'Bintel Brief' And 'Hellfighters': American Stories, Powerfully IllustratedCritic Maureen Corrigan recommends two graphic novels — one about a Yiddish advice column in the early 1900s and another about a regiment of African-American soldiers who fought during World War I.
A Bintel Brief and The Harlem Hellfighters are two New York Stories. That's why I'm combining them in this review; not because — as some purists still think — they're lesser works of literature because they're graphic novels. If Egyptian hieroglyphics, the Bayeux Tapestry, and Art Spiegelman's 1991 classic, Maus, haven't yet convinced the high-art holdouts of the value of stories told in visual sequence, nothing I say now about these two books is likely to. Which is a shame because A Bintel Brief by Liana Finck and The Harlem Hellfighters by Max Brooks and illustrated by Caanan White are two of the most powerful books I've read so far this year.
A Bintel Brief takes its title from the column of the same name that first appeared in 1906 in the Yiddish language newspaper The Daily Forward. Literally translated as "a bundle of letters," the Bintel Brief was an advice column in which Jewish immigrants new to New York City could ask practical questions, as well as give voice to their loneliness, dreams and fears. The Forward's legendary editor, Abraham Cahan, answered the letters himself and the column made The Forward the most widely read Yiddish-language newspaper in the world.
Author and illustrator Liana Finck places herself in this story, as a young woman who opens a notebook of old clippings from The Forward and finds herself confronted with the cranky apparition of Cahan. Together they walk the streets of the Lower East Side, past abandoned synagogues and pickle factories, talking about the immigrants' letters. Finck has adapted 11 actual letters from The Forward; they range from the daffy (a barber obsessed by a nightmare in which he slits the throat of a customer) to the tormented: I'm thinking especially of the final letter in this collection, written by a desolate young woman whose fiance died in the Triangle Shirtwaist Factory Fire of 1911.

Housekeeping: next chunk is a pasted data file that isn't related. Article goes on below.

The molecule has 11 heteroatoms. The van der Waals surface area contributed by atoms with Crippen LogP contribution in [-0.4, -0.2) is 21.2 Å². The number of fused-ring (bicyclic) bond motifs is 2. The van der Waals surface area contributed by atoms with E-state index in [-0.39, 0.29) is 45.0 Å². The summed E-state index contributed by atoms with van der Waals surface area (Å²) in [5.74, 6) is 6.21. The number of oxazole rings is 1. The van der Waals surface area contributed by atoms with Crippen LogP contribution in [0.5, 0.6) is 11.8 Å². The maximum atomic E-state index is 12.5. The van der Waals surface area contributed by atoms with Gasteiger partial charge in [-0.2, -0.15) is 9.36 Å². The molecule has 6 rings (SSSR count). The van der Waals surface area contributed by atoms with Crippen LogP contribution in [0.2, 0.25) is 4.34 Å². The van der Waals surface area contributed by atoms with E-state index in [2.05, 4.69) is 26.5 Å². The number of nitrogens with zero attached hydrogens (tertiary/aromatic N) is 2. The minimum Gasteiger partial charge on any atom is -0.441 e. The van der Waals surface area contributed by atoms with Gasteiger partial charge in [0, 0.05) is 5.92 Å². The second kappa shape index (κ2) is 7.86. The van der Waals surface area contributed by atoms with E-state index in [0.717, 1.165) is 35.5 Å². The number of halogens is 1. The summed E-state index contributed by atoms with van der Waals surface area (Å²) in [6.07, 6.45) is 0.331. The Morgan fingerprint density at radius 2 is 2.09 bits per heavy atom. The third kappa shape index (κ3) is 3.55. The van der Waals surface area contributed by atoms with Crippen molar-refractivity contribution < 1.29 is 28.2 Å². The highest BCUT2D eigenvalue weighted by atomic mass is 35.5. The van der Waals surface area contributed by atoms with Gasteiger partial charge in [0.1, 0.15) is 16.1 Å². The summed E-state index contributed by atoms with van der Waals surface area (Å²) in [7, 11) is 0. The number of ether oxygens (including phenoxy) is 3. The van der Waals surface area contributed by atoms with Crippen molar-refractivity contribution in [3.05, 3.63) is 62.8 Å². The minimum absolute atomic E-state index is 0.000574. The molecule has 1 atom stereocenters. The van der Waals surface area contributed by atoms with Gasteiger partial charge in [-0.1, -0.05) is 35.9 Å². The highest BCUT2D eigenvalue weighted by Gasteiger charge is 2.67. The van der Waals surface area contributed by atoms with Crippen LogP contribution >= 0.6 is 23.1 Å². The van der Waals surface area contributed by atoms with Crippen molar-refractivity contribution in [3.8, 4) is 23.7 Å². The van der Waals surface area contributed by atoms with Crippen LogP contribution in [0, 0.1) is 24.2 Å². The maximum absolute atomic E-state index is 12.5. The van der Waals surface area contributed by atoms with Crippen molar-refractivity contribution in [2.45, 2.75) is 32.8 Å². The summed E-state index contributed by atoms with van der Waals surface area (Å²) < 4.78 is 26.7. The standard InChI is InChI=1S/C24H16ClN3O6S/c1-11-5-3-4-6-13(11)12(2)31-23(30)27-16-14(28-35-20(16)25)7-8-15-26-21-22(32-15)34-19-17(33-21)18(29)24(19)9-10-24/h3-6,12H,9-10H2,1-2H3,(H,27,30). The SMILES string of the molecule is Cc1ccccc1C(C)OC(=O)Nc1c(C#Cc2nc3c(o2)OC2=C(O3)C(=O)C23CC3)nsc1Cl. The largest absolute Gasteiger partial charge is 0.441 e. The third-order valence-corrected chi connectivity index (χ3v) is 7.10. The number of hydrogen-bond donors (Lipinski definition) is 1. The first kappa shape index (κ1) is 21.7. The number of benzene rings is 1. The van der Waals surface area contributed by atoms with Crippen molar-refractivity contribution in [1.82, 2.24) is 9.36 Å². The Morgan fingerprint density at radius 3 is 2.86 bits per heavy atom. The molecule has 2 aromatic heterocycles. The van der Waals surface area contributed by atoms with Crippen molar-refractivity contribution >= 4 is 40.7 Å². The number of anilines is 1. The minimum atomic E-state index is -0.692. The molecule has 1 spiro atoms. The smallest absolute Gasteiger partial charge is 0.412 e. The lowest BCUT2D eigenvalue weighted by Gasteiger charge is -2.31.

Finck's illustrations intensify the emotional resonance of these letters, invoking the buoyant magic of Marc Chagall, but also sometimes descending into the cramped world of the tenements. One page here, for instance, shows a couple, despairing over their infertility, sinking and dissolving into their old sofa. Wisely, Finck appreciates that the power of the Bintel Brief stories derives from the fact that they're eternally open-ended. What happened to that "mad barber" or that young man in Brooklyn who didn't want to bring his father over from the Old Country? Or that baker cursed with a two-timing wife? Cahan gave them his best advice, but we'll never know if they took it.
The Harlem Hellfighters begins and ends in New York, but it spends years mired in the trenches and battlefields of France. That's because Max Brooks and Caanan White have dramatized the history of the 369th Infantry Regiment during World War I. This African-American regiment — called "The Men of Bronze" by their French allies and "The Harlem Hellfighters" by their German enemies — spent 191 days in combat, longer than any other American unit, white or black, and were one of the most decorated units in the entire American expeditionary force. They helped make "the world safe for democracy," even if, as one Hellfighter in this story ruefully says, "democracy wasn't exactly 'safe' back home."
As Brooks and White detail in panel after vivid panel, The Hellfighters fought a two-front war: against the enemy "over there" and racial prejudice everywhere, but particularly from their fellow Americans and their own government. The Hellfighters' story stretches from enlistment halls in Harlem to training camps in Spartanburg, S.C. — where these soldiers were handed broomsticks instead of rifles and were confronted with signs in local shops that read, "No dogs or coloreds." The Hellfighters were deployed to Europe quietly, while the rest of the New York National Guard — the so called Rainbow Division — were given a grand parade send-off by the city. The Hellfighters were told, "Black is not a color of the Rainbow."
This is a stunning work of historical recovery and a very graphic graphic novel: bodies explode, rats feed on corpses, men are strafed and gassed. It's not pretty, but the "in your face" style of The Harlem Hellfighters is suited to dramatizing a crucial part of American history that hasn't been thrust forcefully enough into our collective faces.